Cultural Cocktail Hour
In the news: Possible Video Clue to Gardner Art Heist
by Leticia Marie Sanchez
Cultural Cocktail Hour® is a registered trademark
The New York Times reports that federal officials have released a video that raises questions about the art heist that took place at the Isabella Stewart Gardner museum 25 years ago.
In the video, which took place 24 hours before the art heist, the security guard allows an unknown man in a waist-length coat to enter the museum. The very next night, thieves entered the museum disguised as policemen, tying up the security guard, and stealing world famous masterpieces.
Although some have speculated that the art heist was an inside job, the security guard maintains that he was a clueless hippie, who often showed up stoned to his job at the museum. The NY Times attempted to contact the security guard, who now works as a teacher’s aide, but his wife hung up the phone.The FBI is asking for the public’s help in identifying the man in the video.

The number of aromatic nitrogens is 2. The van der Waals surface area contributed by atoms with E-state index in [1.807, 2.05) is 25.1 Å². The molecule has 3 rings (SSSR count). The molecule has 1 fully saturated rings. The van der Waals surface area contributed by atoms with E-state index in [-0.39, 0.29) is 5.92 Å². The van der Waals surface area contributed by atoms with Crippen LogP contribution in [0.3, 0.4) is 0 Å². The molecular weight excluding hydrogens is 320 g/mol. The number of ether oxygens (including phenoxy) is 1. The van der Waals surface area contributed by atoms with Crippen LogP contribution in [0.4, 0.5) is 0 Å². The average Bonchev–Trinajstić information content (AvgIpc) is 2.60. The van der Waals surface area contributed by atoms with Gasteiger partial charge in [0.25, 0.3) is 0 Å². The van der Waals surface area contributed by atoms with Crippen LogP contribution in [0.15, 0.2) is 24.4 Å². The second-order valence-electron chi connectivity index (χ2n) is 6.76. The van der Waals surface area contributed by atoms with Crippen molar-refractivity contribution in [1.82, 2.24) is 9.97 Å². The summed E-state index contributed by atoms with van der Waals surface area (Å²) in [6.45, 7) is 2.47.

1. Was the video filmed 24 hours before a “dry run” for the art thieves?
Or was the gentleman in the video:
a) A member of the security guard’s rock band, Ukiah?
b) A Manet scholar hoping to look at the painting in the muted light of midnight?
c) A dealer of herbal substance for the security guard?
2. If the security guard was, in fact, an accomplice to the -$500 MILLION DOLLAR- art heist- involving masterpieces by Manet, Rembrandt, Vermeer, and Degas- why on earth is he still currently working as a teacher’s aide in Vermont? If he were involved in a half a billion dollar escapade, shouldn’t he be enjoying the fruits of his labor in St. Barth’s?
3. Why did the museum allow their staff to show up high to a job at one of the most prestigious institutions in the country?
4. On both instances, this security guard allowed the unnamed visitors (the man in the waistcoat and 24 hours later the art thieves) into the museum when his partner was off doing rounds.Where is the second security guard? What does he have to say about his partner’s shenanigans?
5) Why is the F.B.I. only offering a $5 million dollar reward for the return of $500 million dollars worth of art? Shouldn’t they up the ante to at least $20 million? At that rate, those paintings are probably being viewed privately from behind a velvet curtain in a penthouse by an oil-rich oligarch.